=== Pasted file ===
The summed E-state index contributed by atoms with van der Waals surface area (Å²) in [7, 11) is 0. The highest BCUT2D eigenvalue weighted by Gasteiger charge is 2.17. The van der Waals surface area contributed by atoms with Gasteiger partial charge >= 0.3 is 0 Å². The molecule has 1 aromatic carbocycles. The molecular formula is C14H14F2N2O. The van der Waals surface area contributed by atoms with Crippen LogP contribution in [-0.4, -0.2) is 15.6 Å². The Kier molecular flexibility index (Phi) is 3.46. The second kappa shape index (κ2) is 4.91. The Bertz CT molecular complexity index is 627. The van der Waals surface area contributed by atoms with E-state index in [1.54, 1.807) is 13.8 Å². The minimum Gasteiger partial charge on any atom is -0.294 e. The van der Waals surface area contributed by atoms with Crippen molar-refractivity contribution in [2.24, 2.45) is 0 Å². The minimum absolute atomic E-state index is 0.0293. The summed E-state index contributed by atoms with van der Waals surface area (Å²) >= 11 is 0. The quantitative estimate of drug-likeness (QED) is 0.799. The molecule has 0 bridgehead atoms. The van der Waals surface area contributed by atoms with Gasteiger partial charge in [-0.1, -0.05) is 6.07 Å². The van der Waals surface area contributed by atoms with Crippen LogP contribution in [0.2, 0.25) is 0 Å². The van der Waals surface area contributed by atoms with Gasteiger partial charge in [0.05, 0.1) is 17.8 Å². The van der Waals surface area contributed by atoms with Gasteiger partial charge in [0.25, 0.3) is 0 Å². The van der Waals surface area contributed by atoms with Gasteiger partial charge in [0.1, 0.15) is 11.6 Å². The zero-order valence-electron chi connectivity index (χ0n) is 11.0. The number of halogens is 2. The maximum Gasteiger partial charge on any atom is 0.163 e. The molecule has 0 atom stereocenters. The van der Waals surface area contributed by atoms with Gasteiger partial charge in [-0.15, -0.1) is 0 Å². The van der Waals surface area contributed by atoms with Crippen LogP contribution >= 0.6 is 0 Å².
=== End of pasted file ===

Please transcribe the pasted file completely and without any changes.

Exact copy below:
The summed E-state index contributed by atoms with van der Waals surface area (Å²) in [7, 11) is 0. The highest BCUT2D eigenvalue weighted by Gasteiger charge is 2.17. The van der Waals surface area contributed by atoms with Gasteiger partial charge >= 0.3 is 0 Å². The molecule has 1 aromatic carbocycles. The molecular formula is C14H14F2N2O. The van der Waals surface area contributed by atoms with Crippen LogP contribution in [-0.4, -0.2) is 15.6 Å². The Kier molecular flexibility index (Phi) is 3.46. The second kappa shape index (κ2) is 4.91. The Bertz CT molecular complexity index is 627. The van der Waals surface area contributed by atoms with E-state index in [1.54, 1.807) is 13.8 Å². The minimum Gasteiger partial charge on any atom is -0.294 e. The van der Waals surface area contributed by atoms with Crippen molar-refractivity contribution in [2.24, 2.45) is 0 Å². The minimum absolute atomic E-state index is 0.0293. The summed E-state index contributed by atoms with van der Waals surface area (Å²) >= 11 is 0. The quantitative estimate of drug-likeness (QED) is 0.799. The molecule has 0 bridgehead atoms. The van der Waals surface area contributed by atoms with Gasteiger partial charge in [-0.1, -0.05) is 6.07 Å². The van der Waals surface area contributed by atoms with Crippen LogP contribution in [0.2, 0.25) is 0 Å². The van der Waals surface area contributed by atoms with Gasteiger partial charge in [0.05, 0.1) is 17.8 Å². The van der Waals surface area contributed by atoms with Gasteiger partial charge in [0.25, 0.3) is 0 Å². The van der Waals surface area contributed by atoms with Gasteiger partial charge in [0.1, 0.15) is 11.6 Å². The zero-order valence-electron chi connectivity index (χ0n) is 11.0. The number of halogens is 2. The maximum Gasteiger partial charge on any atom is 0.163 e. The molecule has 0 atom stereocenters. The van der Waals surface area contributed by atoms with Gasteiger partial charge in [-0.15, -0.1) is 0 Å². The van der Waals surface area contributed by atoms with Crippen LogP contribution >= 0.6 is 0 Å².